Gary from Sutton cared for his mother Dorothy, who had Alzheimer’s disease, for five years until she sadly passed away in August 2015, aged 84.
Following a referral to a consultant, a memory test and brain scan – all of which took place over a number of months – Dorothy’s GP diagnosed her with Alzheimer’s disease in April 2012. The diagnosis confirmed what her family thought as she had been showing signs of dementia for year or so. Gary, her son, explains:
“Mum had been forgetting what had happened or where she had put something; she would also repeat herself and do strange things. Initially her forgetfulness wasn’t too bad but as her dementia progressed she would behave more erratically, snap at people, and even hallucinate at times. Mum was such a well-liked person with a good nature and sense of humour so her change in behaviour really stood out.
Being diagnosed with dementia was Mum’s greatest fear. Her mother was diagnosed with Alzheimer’s in the 1980s and at the time awareness and knowledge of dementia was quite limited. My grandmother had a bad time of it and it had been a stress and strain for my mum so she dreaded the same thing happening to her, so I am grateful that she was oblivious that she had the condition.”
Dorothy lived at home on her own and Gary was her carer, but as her condition declined it became more difficult for him to care for her himself.
“I got some advice to register with the social services, and we had a social worker who assessed both mum and me as the carer, to see what help they could provide. Agency carers would come to help me and mum out but then we hit a wall. There were a couple of days where mum was shouting and not making sense and I couldn’t cope. I rang charities that could support me like Age UK, and when I spoke to Alzheimer’s Society they mentioned that an Admiral Nurse had just been allocated to Sutton. I felt so fortunate,” says Gary.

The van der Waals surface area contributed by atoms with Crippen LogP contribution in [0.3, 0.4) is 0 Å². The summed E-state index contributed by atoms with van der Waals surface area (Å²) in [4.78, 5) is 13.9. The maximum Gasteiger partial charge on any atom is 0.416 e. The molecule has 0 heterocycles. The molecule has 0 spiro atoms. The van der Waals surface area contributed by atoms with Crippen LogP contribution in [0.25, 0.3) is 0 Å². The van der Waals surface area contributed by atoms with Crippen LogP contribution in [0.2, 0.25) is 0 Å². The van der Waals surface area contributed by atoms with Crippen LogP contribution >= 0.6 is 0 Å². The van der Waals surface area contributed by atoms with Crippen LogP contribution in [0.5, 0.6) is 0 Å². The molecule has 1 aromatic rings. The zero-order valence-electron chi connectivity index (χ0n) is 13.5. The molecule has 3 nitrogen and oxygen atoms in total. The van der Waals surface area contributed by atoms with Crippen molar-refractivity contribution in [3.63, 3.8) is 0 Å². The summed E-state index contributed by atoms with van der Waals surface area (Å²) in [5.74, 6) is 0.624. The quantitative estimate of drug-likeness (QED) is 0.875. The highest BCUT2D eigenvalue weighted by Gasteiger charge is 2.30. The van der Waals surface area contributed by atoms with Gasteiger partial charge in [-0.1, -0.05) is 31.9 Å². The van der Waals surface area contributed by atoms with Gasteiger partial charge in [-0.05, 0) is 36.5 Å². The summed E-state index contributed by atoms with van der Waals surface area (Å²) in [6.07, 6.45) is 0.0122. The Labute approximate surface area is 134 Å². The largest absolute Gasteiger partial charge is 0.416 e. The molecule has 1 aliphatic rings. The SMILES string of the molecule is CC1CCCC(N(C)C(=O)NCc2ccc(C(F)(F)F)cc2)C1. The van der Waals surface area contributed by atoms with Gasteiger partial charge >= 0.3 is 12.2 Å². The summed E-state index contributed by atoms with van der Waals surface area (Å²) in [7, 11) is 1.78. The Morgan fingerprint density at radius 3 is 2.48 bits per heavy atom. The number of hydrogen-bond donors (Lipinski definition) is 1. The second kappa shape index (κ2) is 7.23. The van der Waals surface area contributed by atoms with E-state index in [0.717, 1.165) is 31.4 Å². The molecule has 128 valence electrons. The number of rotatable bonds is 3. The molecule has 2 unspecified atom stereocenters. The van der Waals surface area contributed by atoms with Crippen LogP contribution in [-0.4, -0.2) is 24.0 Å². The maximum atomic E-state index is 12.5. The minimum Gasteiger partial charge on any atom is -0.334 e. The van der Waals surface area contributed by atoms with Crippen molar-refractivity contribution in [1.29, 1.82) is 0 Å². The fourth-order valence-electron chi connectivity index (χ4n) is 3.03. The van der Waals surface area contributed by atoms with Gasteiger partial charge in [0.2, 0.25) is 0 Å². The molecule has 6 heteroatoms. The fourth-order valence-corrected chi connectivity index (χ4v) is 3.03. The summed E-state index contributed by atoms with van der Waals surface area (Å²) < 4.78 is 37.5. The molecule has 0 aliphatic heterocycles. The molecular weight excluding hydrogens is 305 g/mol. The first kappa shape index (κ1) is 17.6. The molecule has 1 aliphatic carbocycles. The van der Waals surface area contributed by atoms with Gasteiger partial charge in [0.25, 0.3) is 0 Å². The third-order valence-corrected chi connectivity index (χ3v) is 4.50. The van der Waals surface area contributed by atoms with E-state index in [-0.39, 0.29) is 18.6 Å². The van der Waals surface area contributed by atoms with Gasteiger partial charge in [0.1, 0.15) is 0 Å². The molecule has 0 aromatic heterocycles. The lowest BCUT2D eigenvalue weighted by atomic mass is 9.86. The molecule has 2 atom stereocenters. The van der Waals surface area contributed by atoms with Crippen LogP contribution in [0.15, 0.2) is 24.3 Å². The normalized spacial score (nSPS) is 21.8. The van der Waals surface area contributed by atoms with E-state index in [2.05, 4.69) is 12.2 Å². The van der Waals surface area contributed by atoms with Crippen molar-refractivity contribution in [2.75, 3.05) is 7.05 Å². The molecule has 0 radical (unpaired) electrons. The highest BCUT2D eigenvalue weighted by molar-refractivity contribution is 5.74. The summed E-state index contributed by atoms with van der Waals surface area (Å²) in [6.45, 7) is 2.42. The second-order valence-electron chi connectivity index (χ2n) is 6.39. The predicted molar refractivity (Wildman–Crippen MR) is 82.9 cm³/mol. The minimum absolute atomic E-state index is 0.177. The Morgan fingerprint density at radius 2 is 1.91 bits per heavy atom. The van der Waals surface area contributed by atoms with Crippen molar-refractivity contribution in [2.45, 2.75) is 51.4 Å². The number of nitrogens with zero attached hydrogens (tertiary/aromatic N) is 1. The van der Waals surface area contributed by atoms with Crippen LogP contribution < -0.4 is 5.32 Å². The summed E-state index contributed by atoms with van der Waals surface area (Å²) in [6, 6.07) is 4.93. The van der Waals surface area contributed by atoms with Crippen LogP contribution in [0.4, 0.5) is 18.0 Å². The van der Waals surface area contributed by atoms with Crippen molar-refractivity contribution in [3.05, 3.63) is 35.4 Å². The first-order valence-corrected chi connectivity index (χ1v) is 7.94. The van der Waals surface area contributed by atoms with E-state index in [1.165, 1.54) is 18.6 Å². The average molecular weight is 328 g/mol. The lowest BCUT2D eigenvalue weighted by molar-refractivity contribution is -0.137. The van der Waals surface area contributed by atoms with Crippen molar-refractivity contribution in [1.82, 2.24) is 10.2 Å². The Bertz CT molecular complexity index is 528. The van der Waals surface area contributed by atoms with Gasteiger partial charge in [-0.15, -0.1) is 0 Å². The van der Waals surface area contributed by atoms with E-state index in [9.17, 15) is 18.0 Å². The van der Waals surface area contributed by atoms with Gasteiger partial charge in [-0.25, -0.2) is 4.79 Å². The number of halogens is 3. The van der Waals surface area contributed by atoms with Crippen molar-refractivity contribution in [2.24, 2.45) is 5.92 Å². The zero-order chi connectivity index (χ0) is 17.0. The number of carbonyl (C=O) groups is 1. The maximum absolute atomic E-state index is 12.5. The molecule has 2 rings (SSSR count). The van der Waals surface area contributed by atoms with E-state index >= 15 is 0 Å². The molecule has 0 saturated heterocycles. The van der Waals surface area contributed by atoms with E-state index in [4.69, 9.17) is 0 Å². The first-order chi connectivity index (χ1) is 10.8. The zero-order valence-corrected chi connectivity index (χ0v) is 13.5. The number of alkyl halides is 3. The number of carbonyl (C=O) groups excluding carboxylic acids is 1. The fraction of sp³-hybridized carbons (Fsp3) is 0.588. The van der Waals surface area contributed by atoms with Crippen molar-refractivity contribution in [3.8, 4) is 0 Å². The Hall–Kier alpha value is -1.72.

Gary was put in touch with Amy, the Admiral Nurse for Sutton. “Amy’s main concern was dealing with me as the carer to ensure that I was coping and looking after my health, and getting adequate breaks. She gave me tips on how to deal with Mum’s shouting, like stepping away into another room for five to ten minutes. And, due to her specialised knowledge on dementia she was able to work with the assigned care agency to help them to better manage mum when aiding her with personal care, so it was less traumatic for mum and the agency care worker.
Amy came to see me on a regular basis, attended meetings with social workers to support me and my daughter, and she helped me to increase mum’s care plan and package with Sutton Council when it became apparent that mum needed additional support and should move into a care home. Amy’s help was invaluable and I am indebted to her – not only did she give me great practical help and advice but she was a ‘go between’ between me and the social care worker.”
In the final year or so of her life, Dorothy was admitted to hospital on a number of occasions, not because of her dementia but due to having urine infections. “The staff were aware that Mum had dementia and some of the staff understood how the condition could affect her, however some of the staff seemed unaware of the possible affects. It made me realise that staff working in hospitals need to be more knowledgeable on dementia as it will help them to better understand people with the condition if they aren’t cooperating, or are unable to express their feelings and pain, for example,” commented Gary.
Sadly, Dorothy passed away unexpectedly whilst in hospital with a blood infection just before she moved into her care home. “It was a traumatic time for mum, me and our family, especially in the final year or so, but overall everyone who helped and contributed made her last few years as good as possible. And, as my Admiral Nurse, Amy helped to improve mum’s and my quality of life, and reduce my stress,” says Gary.
As a former carer, Gary now participates in the Sutton Admiral Nurse Steering Group Meetings and volunteers to participate in workshops about government care reports as his experiences can help others who are caring for someone with dementia.